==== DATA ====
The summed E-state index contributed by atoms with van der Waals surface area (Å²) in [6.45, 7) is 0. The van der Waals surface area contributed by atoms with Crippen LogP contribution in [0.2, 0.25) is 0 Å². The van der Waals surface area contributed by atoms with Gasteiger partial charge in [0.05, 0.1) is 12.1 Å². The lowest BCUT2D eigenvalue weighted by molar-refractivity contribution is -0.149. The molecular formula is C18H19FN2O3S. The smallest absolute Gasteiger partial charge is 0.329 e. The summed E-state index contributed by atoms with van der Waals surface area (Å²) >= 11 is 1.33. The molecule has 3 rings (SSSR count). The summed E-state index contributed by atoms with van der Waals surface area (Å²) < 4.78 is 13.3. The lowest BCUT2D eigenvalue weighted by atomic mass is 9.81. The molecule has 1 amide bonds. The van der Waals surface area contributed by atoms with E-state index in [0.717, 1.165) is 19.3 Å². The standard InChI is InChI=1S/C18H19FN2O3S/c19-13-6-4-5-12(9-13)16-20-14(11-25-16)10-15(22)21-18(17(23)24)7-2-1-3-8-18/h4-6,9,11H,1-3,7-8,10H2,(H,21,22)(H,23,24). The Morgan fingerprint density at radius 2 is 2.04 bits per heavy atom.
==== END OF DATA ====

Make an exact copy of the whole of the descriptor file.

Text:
The summed E-state index contributed by atoms with van der Waals surface area (Å²) in [6.45, 7) is 0. The van der Waals surface area contributed by atoms with Crippen LogP contribution in [0.2, 0.25) is 0 Å². The van der Waals surface area contributed by atoms with Gasteiger partial charge in [0.05, 0.1) is 12.1 Å². The lowest BCUT2D eigenvalue weighted by molar-refractivity contribution is -0.149. The molecular formula is C18H19FN2O3S. The smallest absolute Gasteiger partial charge is 0.329 e. The summed E-state index contributed by atoms with van der Waals surface area (Å²) >= 11 is 1.33. The molecule has 3 rings (SSSR count). The summed E-state index contributed by atoms with van der Waals surface area (Å²) < 4.78 is 13.3. The lowest BCUT2D eigenvalue weighted by atomic mass is 9.81. The molecule has 1 amide bonds. The van der Waals surface area contributed by atoms with E-state index in [0.717, 1.165) is 19.3 Å². The standard InChI is InChI=1S/C18H19FN2O3S/c19-13-6-4-5-12(9-13)16-20-14(11-25-16)10-15(22)21-18(17(23)24)7-2-1-3-8-18/h4-6,9,11H,1-3,7-8,10H2,(H,21,22)(H,23,24). The Morgan fingerprint density at radius 2 is 2.04 bits per heavy atom.